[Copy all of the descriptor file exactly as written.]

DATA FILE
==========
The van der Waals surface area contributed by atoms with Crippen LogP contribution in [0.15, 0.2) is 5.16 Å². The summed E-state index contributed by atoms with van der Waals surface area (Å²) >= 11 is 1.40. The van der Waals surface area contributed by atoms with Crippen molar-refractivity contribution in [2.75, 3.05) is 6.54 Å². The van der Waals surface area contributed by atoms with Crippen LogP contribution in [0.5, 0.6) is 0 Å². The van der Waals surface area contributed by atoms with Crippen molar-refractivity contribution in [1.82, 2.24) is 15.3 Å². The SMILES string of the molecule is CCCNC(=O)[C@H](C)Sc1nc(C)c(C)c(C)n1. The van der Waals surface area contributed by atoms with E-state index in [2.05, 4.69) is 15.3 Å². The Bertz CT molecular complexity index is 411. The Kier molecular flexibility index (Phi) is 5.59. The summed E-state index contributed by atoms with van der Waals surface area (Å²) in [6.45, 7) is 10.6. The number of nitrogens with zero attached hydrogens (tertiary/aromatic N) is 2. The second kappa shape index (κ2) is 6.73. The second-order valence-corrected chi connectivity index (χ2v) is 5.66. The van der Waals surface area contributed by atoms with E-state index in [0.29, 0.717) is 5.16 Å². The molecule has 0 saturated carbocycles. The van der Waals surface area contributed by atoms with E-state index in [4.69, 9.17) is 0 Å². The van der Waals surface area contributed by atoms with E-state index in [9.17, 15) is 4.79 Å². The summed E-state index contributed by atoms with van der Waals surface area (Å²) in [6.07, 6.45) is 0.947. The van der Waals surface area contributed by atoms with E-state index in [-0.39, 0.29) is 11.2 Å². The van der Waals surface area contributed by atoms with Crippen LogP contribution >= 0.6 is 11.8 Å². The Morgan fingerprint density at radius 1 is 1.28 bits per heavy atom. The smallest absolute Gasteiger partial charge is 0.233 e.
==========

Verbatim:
The van der Waals surface area contributed by atoms with Crippen LogP contribution in [0.15, 0.2) is 5.16 Å². The summed E-state index contributed by atoms with van der Waals surface area (Å²) >= 11 is 1.40. The van der Waals surface area contributed by atoms with Crippen molar-refractivity contribution in [2.75, 3.05) is 6.54 Å². The van der Waals surface area contributed by atoms with Crippen LogP contribution in [0.5, 0.6) is 0 Å². The van der Waals surface area contributed by atoms with Crippen molar-refractivity contribution in [1.82, 2.24) is 15.3 Å². The SMILES string of the molecule is CCCNC(=O)[C@H](C)Sc1nc(C)c(C)c(C)n1. The van der Waals surface area contributed by atoms with E-state index in [2.05, 4.69) is 15.3 Å². The Bertz CT molecular complexity index is 411. The Kier molecular flexibility index (Phi) is 5.59. The summed E-state index contributed by atoms with van der Waals surface area (Å²) in [6.45, 7) is 10.6. The number of nitrogens with zero attached hydrogens (tertiary/aromatic N) is 2. The second kappa shape index (κ2) is 6.73. The second-order valence-corrected chi connectivity index (χ2v) is 5.66. The van der Waals surface area contributed by atoms with E-state index in [0.29, 0.717) is 5.16 Å². The molecule has 0 saturated carbocycles. The van der Waals surface area contributed by atoms with E-state index in [4.69, 9.17) is 0 Å². The van der Waals surface area contributed by atoms with E-state index in [9.17, 15) is 4.79 Å². The summed E-state index contributed by atoms with van der Waals surface area (Å²) in [6.07, 6.45) is 0.947. The van der Waals surface area contributed by atoms with E-state index in [-0.39, 0.29) is 11.2 Å². The van der Waals surface area contributed by atoms with Crippen LogP contribution >= 0.6 is 11.8 Å². The Morgan fingerprint density at radius 1 is 1.28 bits per heavy atom. The smallest absolute Gasteiger partial charge is 0.233 e.